Prison inmates helped Mara Leigh Taylor (MA ’03, MA ’06) find freedom and happiness.
When she walked into federal prison for the first time in 2002, Mara Leigh Taylor instantly felt a strong connection to the inmates and to the confined atmosphere.
“It was like being hit by a lightning bolt of understanding. The prison looked like how I felt,” Taylor recalls. “I did not feel free or happy but I didn’t know why or how to change that.”
A Pepperdine graduate student working toward her master’s degree in marriage and family therapy, Taylor was at the prison on a class field trip led by professor Laurie Schoellkopf of the Graduate School of Education and Psychology.
Taylor was also a struggling single parent with what she describes as “no real identifiable career track.” She felt imprisoned.
“My life wasn’t turning out the way I had planned,” Taylor says. “I was miserable.”
The unexpected connection Taylor experienced at the prison inspired her to volunteer at Terminal Island federal prison in San Pedro, California. She led discussions with inmates about being in prison, feeling trapped, and how to change their lives. As she listened to the men she began to understand her own internal prison.
“They’d say, ‘I’m internally free,’ ‘I found God,’ or ‘I found education,’” and I thought, ‘Wow, these men are happier than I have ever been. Why?’ In helping the prisoners, I was really helping myself,” Taylor says. “I remember thinking, ‘Miracles could happen here. There is unlimited potential for healing and to change from the inside out.’ I knew I could help them and I thought they could help me, too.”
Over the next decade, as Taylor listened to inmates discuss how they coped and improved their behavior despite confinement, she discovered her own healing and happiness. Inspired to share with other prisoners what she’d learned, Taylor developed a leadership development/positive reinforcement training curriculum that prisoner participants describe as a “way of life” to help incarcerated men and women transform themselves into happy, productive citizens of their communities. She called it Getting Out By Going In, or GOGI.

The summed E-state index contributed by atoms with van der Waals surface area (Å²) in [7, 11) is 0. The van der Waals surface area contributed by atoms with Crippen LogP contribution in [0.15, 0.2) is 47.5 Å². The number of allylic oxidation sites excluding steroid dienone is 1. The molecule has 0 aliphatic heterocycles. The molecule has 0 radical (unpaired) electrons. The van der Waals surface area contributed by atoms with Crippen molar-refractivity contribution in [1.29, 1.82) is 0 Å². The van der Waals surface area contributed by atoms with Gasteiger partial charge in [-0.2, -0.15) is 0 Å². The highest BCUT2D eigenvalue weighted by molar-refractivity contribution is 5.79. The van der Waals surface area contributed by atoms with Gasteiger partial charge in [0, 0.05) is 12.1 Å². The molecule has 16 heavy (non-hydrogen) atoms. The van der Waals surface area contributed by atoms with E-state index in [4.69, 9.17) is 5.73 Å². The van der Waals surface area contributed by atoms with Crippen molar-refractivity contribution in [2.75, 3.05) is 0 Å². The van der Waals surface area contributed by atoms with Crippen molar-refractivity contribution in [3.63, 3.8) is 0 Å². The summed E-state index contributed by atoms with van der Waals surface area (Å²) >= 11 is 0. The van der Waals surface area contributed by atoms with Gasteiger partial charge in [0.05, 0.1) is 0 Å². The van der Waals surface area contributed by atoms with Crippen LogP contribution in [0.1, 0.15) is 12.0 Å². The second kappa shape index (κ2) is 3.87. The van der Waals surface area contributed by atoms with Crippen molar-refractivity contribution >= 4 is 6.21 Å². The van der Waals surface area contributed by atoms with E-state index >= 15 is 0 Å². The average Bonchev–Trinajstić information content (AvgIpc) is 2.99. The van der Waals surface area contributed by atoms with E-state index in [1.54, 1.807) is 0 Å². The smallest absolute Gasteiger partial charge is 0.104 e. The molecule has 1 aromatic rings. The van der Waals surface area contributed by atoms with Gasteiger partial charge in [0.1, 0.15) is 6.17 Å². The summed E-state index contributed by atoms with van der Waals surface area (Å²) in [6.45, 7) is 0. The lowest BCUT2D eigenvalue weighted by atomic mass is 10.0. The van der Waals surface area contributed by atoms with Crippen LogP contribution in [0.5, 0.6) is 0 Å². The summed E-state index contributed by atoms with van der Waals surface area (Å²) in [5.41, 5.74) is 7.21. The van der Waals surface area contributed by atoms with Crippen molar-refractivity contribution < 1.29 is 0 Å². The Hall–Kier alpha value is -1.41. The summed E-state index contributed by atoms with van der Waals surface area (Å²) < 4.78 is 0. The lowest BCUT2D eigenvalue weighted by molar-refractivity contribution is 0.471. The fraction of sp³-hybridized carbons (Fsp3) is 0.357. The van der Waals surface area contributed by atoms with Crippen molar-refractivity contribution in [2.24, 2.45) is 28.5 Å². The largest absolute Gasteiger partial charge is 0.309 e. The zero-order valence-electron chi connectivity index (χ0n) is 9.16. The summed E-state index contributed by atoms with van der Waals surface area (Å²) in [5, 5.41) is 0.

“People are always telling us the answers to our greatest problems, but we often refuse to listen. When we really listen, all of the answers are right there,” Taylor says.
“The prisoners taught me the tools which gave me my freedom and now I am obligated to share them with the men, women, and children who are in jails and prisons throughout the United States.”
A nonprofit fully staffed by volunteers, GOGI helps rehabilitate prisoners through the teaching of 12 core positive decision-making tools in group workshops and self-teaching. Taylor and her team of formerly incarcerated coaches travel to prisons to teach actions like “Five Second Light Switch” (replace
old, automatic thoughts with new, positive behavior) and “Positive Actions: The Three Ps” (Is it powerful? Is it productive? Is it positive?).
GOGI is introduced in different ways. Often, one prisoner shares their donor-paid GOGI book with their cellmate. When a significant number of inmates at a prison study GOGI, they often request a workshop, which is also donor-funded. Workshops are run by Taylor and other volunteers, who are known as “coaches.” The GOGI books and training materials have reached tens of thousands of prisoners in 37 states, and counting. The GOGI mailroom receives hundreds of letters each week from prisoners requesting information, or reporting on their weekly GOGI group meetings in their respective facilities.
Taylor wishes GOGI could reach more inmates, but the organization is donation driven and fundraising is limited since much of the support comes from former and current inmates and their families.